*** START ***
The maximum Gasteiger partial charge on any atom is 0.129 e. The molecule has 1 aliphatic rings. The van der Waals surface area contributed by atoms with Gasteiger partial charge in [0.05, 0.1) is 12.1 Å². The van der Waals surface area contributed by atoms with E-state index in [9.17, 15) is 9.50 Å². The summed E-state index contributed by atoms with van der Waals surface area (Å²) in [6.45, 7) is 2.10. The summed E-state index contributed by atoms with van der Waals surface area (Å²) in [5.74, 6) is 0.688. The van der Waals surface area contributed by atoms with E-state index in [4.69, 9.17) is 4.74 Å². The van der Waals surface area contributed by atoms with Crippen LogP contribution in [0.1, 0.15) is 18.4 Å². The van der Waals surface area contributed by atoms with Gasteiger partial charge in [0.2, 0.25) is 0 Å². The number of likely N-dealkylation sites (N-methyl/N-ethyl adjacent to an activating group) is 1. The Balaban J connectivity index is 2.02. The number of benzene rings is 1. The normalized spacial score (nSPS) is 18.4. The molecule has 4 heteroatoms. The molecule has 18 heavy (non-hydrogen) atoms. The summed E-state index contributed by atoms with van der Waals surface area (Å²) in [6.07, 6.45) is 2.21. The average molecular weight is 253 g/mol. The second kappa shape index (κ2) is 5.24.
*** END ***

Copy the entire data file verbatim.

The maximum Gasteiger partial charge on any atom is 0.129 e. The molecule has 1 aliphatic rings. The van der Waals surface area contributed by atoms with Gasteiger partial charge in [0.05, 0.1) is 12.1 Å². The van der Waals surface area contributed by atoms with E-state index in [9.17, 15) is 9.50 Å². The summed E-state index contributed by atoms with van der Waals surface area (Å²) in [6.45, 7) is 2.10. The summed E-state index contributed by atoms with van der Waals surface area (Å²) in [5.74, 6) is 0.688. The van der Waals surface area contributed by atoms with E-state index in [4.69, 9.17) is 4.74 Å². The van der Waals surface area contributed by atoms with Crippen LogP contribution in [0.1, 0.15) is 18.4 Å². The van der Waals surface area contributed by atoms with Gasteiger partial charge in [0.2, 0.25) is 0 Å². The number of likely N-dealkylation sites (N-methyl/N-ethyl adjacent to an activating group) is 1. The Balaban J connectivity index is 2.02. The number of benzene rings is 1. The normalized spacial score (nSPS) is 18.4. The molecule has 4 heteroatoms. The molecule has 18 heavy (non-hydrogen) atoms. The summed E-state index contributed by atoms with van der Waals surface area (Å²) in [6.07, 6.45) is 2.21. The average molecular weight is 253 g/mol. The second kappa shape index (κ2) is 5.24.